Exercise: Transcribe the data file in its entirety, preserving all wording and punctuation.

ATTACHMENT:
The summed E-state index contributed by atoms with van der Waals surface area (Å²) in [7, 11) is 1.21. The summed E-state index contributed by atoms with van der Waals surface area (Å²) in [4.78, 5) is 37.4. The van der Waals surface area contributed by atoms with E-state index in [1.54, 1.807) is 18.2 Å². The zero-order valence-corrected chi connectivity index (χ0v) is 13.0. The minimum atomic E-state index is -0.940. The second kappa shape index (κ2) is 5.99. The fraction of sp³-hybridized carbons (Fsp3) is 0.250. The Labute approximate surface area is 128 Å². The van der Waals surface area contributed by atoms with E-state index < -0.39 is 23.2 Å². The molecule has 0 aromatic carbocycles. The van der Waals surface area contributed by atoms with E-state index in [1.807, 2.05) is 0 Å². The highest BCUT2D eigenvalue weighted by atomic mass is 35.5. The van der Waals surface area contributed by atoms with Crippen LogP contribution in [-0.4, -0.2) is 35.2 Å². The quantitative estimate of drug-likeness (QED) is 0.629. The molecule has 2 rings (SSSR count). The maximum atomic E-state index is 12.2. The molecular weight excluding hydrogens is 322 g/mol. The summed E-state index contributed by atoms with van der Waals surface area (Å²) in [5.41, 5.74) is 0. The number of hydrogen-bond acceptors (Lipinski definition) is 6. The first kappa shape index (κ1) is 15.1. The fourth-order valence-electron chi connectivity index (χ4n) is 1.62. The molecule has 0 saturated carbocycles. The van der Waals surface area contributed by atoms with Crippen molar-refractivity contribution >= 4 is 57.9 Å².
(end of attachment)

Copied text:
The summed E-state index contributed by atoms with van der Waals surface area (Å²) in [7, 11) is 1.21. The summed E-state index contributed by atoms with van der Waals surface area (Å²) in [4.78, 5) is 37.4. The van der Waals surface area contributed by atoms with E-state index in [1.54, 1.807) is 18.2 Å². The zero-order valence-corrected chi connectivity index (χ0v) is 13.0. The minimum atomic E-state index is -0.940. The second kappa shape index (κ2) is 5.99. The fraction of sp³-hybridized carbons (Fsp3) is 0.250. The Labute approximate surface area is 128 Å². The van der Waals surface area contributed by atoms with E-state index < -0.39 is 23.2 Å². The molecule has 0 aromatic carbocycles. The van der Waals surface area contributed by atoms with E-state index in [1.807, 2.05) is 0 Å². The highest BCUT2D eigenvalue weighted by atomic mass is 35.5. The van der Waals surface area contributed by atoms with Crippen LogP contribution in [-0.4, -0.2) is 35.2 Å². The quantitative estimate of drug-likeness (QED) is 0.629. The molecule has 2 rings (SSSR count). The maximum atomic E-state index is 12.2. The molecular weight excluding hydrogens is 322 g/mol. The summed E-state index contributed by atoms with van der Waals surface area (Å²) in [5.41, 5.74) is 0. The number of hydrogen-bond acceptors (Lipinski definition) is 6. The first kappa shape index (κ1) is 15.1. The fourth-order valence-electron chi connectivity index (χ4n) is 1.62. The molecule has 0 saturated carbocycles. The van der Waals surface area contributed by atoms with Crippen molar-refractivity contribution >= 4 is 57.9 Å².